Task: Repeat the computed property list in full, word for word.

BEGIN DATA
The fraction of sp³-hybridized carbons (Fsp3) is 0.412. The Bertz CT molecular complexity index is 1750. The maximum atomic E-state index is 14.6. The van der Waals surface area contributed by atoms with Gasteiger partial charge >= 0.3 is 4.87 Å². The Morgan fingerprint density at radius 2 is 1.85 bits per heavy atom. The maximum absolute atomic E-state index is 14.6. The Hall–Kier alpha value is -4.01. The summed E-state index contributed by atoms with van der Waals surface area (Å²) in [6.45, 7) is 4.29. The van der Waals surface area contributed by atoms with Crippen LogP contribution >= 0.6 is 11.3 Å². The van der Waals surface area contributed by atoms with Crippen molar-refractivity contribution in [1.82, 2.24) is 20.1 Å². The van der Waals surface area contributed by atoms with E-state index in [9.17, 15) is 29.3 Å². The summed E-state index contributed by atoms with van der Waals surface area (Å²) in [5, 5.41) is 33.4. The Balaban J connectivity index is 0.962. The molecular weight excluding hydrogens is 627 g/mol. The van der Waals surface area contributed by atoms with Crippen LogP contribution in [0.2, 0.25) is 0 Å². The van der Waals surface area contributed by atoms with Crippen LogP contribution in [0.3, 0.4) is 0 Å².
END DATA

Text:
The fraction of sp³-hybridized carbons (Fsp3) is 0.412. The Bertz CT molecular complexity index is 1750. The maximum atomic E-state index is 14.6. The van der Waals surface area contributed by atoms with Gasteiger partial charge >= 0.3 is 4.87 Å². The Morgan fingerprint density at radius 2 is 1.85 bits per heavy atom. The maximum absolute atomic E-state index is 14.6. The Hall–Kier alpha value is -4.01. The summed E-state index contributed by atoms with van der Waals surface area (Å²) in [6.45, 7) is 4.29. The van der Waals surface area contributed by atoms with Crippen LogP contribution >= 0.6 is 11.3 Å². The van der Waals surface area contributed by atoms with Crippen molar-refractivity contribution in [1.82, 2.24) is 20.1 Å². The van der Waals surface area contributed by atoms with E-state index in [9.17, 15) is 29.3 Å². The summed E-state index contributed by atoms with van der Waals surface area (Å²) in [5, 5.41) is 33.4. The Balaban J connectivity index is 0.962. The molecular weight excluding hydrogens is 627 g/mol. The van der Waals surface area contributed by atoms with Crippen LogP contribution in [0.2, 0.25) is 0 Å². The van der Waals surface area contributed by atoms with Crippen LogP contribution in [0.3, 0.4) is 0 Å².